Clement Moore’s popular American poem, A Visit From St. Nicholas, also known as Twas The Night Before Christmas, is credited with creating the jolly image of Santa Claus recognized throughout the world. Moore wrote this poem Christmas Eve, 1822, as a gift for his family. He did not plan on it being published.
There was no standardized view of St. Nick in early 19th-century America. The images ranged from the gift-giving, long-robed St. Nicholas to a cheerful, elderly man known as Father Christmas. The Puritans had banned Christmas in parts of New England due to the revelry that had been associated with it in England.
Moore was the only child of Charity Clarke, an heiress, and Dr. Benjamin Moore, Rector of Trinity Church, President of Columbia College and Episcopal Bishop of New York. He was born and raised in the family’s Chelsea estate, which included the area in Manhattan reaching from present day 18th to 24th Streets and extended from Eighth to Tenth Avenues. New York’s city limits did not go above 14th Street so the Moore family, like other wealthy families of the time, lived “in the country.”
He was educated at home as a child then graduated at the top of his class from Columbia College. His scholarly writings were about religion, languages, poetry and politics. He compiled the first Hebrew lexicon in America at the age of 30. When he wrote the poem, A Visit From St. Nicholas, he was 43 years old and a respected professor of both Oriental and Greek Literature, and Divinity and Biblical Learning at the General Theological Seminary of the Protestant Episcopal Church.
In addition to his scholarly duties, he was a husband and father with six young children. A few months after he read the poem on Christmas Eve, a family friend submitted it anonymously to the editor of the Troy Sentinel in Troy, New York. Newspapers during that time period would print poetry and general interest articles in addition to news and advertisements. The Sentinel printed A Visit From St. Nicholas, December 23, 1823, but it didn’t appear on the regular poetry column on page two. Clement Moore’s poem appeared on page three, column five, between an article about extracting honey from a beehive and a marriage announcement.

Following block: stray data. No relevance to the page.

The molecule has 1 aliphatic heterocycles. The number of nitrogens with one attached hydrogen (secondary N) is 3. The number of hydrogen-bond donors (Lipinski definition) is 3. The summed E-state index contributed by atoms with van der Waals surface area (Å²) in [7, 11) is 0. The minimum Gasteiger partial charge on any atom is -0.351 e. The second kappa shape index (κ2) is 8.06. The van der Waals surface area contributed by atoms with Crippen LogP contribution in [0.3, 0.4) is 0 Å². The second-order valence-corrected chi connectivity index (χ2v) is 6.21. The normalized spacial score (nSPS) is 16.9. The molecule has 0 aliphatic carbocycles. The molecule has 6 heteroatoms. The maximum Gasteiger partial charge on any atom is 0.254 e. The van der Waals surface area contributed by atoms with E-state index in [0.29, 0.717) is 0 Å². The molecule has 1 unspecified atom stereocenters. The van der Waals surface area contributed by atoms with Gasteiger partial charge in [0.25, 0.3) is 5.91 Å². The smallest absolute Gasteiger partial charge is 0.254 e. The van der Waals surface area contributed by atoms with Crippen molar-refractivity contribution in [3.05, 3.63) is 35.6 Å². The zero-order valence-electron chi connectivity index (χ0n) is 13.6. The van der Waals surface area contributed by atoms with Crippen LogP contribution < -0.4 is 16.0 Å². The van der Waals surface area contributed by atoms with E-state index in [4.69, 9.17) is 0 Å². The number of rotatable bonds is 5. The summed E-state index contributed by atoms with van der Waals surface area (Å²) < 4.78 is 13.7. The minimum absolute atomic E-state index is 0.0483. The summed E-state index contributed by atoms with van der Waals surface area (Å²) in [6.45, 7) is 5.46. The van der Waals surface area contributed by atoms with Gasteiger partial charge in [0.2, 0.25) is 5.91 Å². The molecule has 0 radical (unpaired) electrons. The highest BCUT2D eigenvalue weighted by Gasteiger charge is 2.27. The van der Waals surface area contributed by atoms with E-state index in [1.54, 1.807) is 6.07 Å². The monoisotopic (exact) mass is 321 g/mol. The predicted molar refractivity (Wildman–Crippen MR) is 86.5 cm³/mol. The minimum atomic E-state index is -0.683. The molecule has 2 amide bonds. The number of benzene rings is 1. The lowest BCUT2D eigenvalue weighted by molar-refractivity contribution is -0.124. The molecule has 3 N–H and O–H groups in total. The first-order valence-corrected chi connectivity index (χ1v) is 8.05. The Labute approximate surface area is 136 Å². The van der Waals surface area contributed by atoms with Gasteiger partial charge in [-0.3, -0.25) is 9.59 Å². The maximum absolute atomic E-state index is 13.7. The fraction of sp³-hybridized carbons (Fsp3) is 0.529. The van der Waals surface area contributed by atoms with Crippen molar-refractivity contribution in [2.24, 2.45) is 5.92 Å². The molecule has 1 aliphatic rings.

Above the poem, the paper had an introductory paragraph from the editors. They didn’t know who wrote the words describing “that unwearied patron of children—that homely, but delightful personification of parental kindness—Sante Claus,” (Santa Claus), but they hoped boys and girls, “both lads and lasses,” would accept this with their warmest wishes for a merry Christmas.
The poem was instantly popular and was reprinted four or more times within the three weeks following its debut in the Sentinel. Moore had combined his original ideas with some that he’d borrowed. His friend, Washington Irving, had written A History of New York in 1809 under the name Dietrich Knickerbocker. A portion included a description of St. Nicholas riding in a wagon piled with presents he was delivering to children. He rested for a moment, smoked his pipe, then got back on the wagon and disappeared over the treetops. In place of Irving’s wagon-riding St. Nicholas, Moore’s rode in a sleigh.
There were several other similarities but one thing, in particular, separated the two stories: Irving’s St. Nicholas arrived on Christmas Day whereas Moore’s delivered presents on Christmas Eve. That small change was significant because it took the focus away from the Christmas Day controversy of reverence versus secular celebration. A jolly Santa Claus with eight tiny reindeer was not only acceptable, but accepted.
Even after reprints appeared in various newspapers, the author’s name was still unknown. Editors didn’t have to get permission to reprint something. It wasn’t until 1837, when the poem was included in The New York Book of Poetry , edited by Charles Fenno Hoffman, that Clement Clarke Moore’s name was listed as the author. Moore, himself, finally acknowledged his authorship publicly for the first time in 1844, in his poetry anthology book, Poems. The poem became so popular, that it was printed in both Union and Confederate newspapers, December 1861, during the Civil War.
Various editors also took liberties with the title and some of the text. Sometimes, those changes were typographical errors; other times, the changes were the result of editing. Two of the reindeer names have changed from the original. Dunder and Blixem became Donder and Blitzen (also Blixen and Blizen). Scholars have debated these two names due to the Dutch influence in New York. The title was also been changed frequently during the 19th century: Santa Claus, Christmas Times, Annual Visit of St. Nicholas, just to name a few.
Moore was embarrassed that his children’s poem overshadowed his scholarly works but that single, popular poem gave a jolly Santa Claus to the world and made him acceptable. The author died at the age of 83, just five days short of his 84th birthday. He is buried in Trinity Cemetery at Church of the Intercession, 155th Street and Broadway in New York City. Every year, the church has a Clement Clarke Moore Festival the Sunday before Christmas which includes a reading of A Visit From St. Nicholas.
By Cynthia Collins